My own taste for seaweed goes back to my great grandmother, Nanna K, who loved snacking on dried dulse, a reddish-purple algae long popular in northern Maine, Canada, Iceland and Ireland. She brought that tradition with her when she and Gramp emigrated from Canada's Maritimes in the 1930s to work in Maine's shoe mills.
This interest deepened over the 12 years I lived in NYC working as a restaurant guide editor at Zagat and on dining content strategy at Google. It was 2013 when I hit on the idea of making seaweed teas. One day at work, I was relaxing with a cup of Japanese green tea, and the aroma and taste suddenly struck me as quite 'seaweedy.' I googled "seaweed tea" and nothing turned up. The gears started to turn.
But it wasn't until I quit my job to move back to Maine in 2016 that I was able to finally start testing out my blends on an unsuspecting public at farmers markets and fairs. Within a year, Cup of Sea was on shelves at more than 50 grocery stores, specialty shops and cafes in Maine, New England and NYC. We also have a booth at Maine landmark Common Ground Fair.
I actually never intended to open a retail shop. But my family was getting crowded out by all of the tea-making supplies in our house — and then one winter day, the pipes froze and burst, soaking thousands of dollars worth of dried organic seaweed, herbal ingredients and tea. Time to find a commercial kitchen.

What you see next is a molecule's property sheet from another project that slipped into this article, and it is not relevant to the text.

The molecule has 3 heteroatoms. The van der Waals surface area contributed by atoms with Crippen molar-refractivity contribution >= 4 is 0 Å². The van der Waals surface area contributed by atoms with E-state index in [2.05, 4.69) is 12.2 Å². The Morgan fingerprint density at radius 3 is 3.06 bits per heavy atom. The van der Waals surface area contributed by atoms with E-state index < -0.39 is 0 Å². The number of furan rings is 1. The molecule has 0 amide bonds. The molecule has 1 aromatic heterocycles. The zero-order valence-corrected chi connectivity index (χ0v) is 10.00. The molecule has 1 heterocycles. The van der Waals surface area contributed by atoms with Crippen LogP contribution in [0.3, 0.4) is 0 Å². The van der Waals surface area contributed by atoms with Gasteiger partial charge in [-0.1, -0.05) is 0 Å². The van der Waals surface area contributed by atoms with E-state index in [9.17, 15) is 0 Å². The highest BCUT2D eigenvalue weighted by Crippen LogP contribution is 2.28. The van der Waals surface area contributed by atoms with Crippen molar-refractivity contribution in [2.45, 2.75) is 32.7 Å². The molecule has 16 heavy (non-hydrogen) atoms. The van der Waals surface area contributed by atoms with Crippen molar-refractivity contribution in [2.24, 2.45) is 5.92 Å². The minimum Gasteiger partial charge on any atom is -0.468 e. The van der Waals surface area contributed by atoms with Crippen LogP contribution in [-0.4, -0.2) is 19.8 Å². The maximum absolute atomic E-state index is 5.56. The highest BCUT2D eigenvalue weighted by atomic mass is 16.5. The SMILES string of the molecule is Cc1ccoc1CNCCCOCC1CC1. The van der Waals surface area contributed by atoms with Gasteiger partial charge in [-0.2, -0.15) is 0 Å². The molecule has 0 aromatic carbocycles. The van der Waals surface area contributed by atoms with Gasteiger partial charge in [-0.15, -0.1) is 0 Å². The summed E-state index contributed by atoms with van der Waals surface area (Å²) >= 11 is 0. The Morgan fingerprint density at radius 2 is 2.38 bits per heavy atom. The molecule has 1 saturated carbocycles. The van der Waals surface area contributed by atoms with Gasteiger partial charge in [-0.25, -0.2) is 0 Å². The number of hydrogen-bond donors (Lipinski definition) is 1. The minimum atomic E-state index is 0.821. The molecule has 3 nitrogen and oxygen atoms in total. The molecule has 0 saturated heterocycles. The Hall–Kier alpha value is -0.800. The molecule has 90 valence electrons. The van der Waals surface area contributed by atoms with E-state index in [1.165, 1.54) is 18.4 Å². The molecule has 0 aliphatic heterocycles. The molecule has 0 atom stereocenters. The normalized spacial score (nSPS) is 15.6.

But during my search, a friend gave me the inside scoop that retail space was becoming available in one of my favorite buildings in Portland. Overnight, I dreamed up the idea for an all-things-seaweed shop. As far as I could tell, it had never been done — at least in the Western Hemisphere. But I wanted a way to showcase, not just my own teas, but the amazing products being made by all the friends I'd made in the seaweed industry since moving to Maine.
So in the summer of 2018, I opened Heritage Seaweed. In our boutique setting, you'll find dried seaweeds like Dulse, Irish Moss, Nori, Wakame, Kombu and Sugar Kelp, plus seaweed food items like jerky, salsa, pickles, puree, seasonings, salad, kimchi and kraut. We also stock seaweed-based bath and body items as well as cookbooks, art and field guides. Beyond seaweed, we've curated a selection of high-quality, uncommon Maine made gifts (no lobsters, lighthouses or loons to be seen, not that there's anything wrong with that). And, of course, this is where we now blend all of our seaweed teas.
In 2019, we launched Seaweed Week, a statewide restaurant week and food festival celebrating the annual kelp harvest. Around 75 of Maine's top restaurants, bars, breweries and distilleries put Maine seaweed on the menu, and the event was covered by Martha Stewart, Forbes and others.
We hope to see you soon!
Josh Rogers, Founder